Life insurance policies can be classified into two categories – protection and investment. There are several sub categories as well, and you should consider your age, life expectancy, health, lifestyle, and financial situation while deciding which kind of life insurance you need.
Term Life Insurance
Policies that only offer life coverage are mostly term policies. These are no frills policies which guarantee a lump sum pay back in the event of death of the insured person. They are typically simple, cheap and easy to manage when compared to the more complex investment based insurance products. Usually, the policy holds good for a pre-determined number of years. This kind of insurance, which pays out only in the event of death, is often called ‘pure’ insurance.
Investment Based Policies
Investment policies combine the advantages of investment with providing cash in the event of death. These policies remain in force until the policy matures or lapses due to non payment of premium. The pay out from these policies depends on the gains recorded by the investments made by the insurer on your behalf. Investment policies can be of different kinds – whole life, universal, and variable life insurance.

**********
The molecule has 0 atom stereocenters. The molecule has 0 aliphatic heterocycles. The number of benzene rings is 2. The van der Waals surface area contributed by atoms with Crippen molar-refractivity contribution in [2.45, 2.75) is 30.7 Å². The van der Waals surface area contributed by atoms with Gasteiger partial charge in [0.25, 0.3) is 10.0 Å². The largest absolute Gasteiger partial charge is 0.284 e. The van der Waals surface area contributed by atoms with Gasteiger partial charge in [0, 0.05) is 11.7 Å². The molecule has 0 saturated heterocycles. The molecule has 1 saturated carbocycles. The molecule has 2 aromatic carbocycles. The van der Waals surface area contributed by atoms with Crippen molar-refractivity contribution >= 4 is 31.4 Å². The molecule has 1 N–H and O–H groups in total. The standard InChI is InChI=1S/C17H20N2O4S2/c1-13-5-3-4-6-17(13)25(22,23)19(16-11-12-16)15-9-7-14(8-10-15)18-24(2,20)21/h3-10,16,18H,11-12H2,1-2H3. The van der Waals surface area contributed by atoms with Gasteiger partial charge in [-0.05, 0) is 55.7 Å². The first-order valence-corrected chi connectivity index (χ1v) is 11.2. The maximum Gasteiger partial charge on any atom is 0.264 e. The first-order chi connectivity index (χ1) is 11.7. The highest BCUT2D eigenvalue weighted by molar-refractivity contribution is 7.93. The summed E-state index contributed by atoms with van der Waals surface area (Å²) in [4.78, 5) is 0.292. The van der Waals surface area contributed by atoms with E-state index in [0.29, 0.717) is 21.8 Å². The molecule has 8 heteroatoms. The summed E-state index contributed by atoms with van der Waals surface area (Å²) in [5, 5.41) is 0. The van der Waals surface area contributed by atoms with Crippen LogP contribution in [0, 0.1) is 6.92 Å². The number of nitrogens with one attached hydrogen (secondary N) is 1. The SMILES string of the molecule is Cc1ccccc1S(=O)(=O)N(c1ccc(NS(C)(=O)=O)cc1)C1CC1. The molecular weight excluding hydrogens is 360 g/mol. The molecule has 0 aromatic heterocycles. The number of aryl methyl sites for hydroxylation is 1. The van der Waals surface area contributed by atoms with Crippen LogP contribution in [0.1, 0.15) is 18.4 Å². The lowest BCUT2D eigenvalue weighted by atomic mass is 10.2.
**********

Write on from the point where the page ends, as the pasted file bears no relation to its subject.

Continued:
Whole Life Insurance policies are generally considered very secure because they remain in force until the death of the insurer or cancellation of the policy. A pre determined lump sum payment will be paid on death of the insured person. A part of your premium goes towards investments structured and managed by the insurer. Although there is an element of investment here, the rate of return does not match the market in most cases. You can also borrow against the existing cash value in your policy, but any borrowings will be recovered from your lump sum payback before the sum assured is given to the beneficiaries.
Universal Life policies are more flexible insurance products, as they offer adjustable premiums. Of course, there may be minimum and maximum limits but you can easily modify your premium payments within these limits. While a specified rate of return is not guaranteed to you, the investments generally perform on par with the market.
Variable policies also do not give you any returns guarantee. These policies bank heavily on the gains in your choice of funds to give you paybacks. The final amount that your beneficiaries get depends on how well your funds have performed over the years.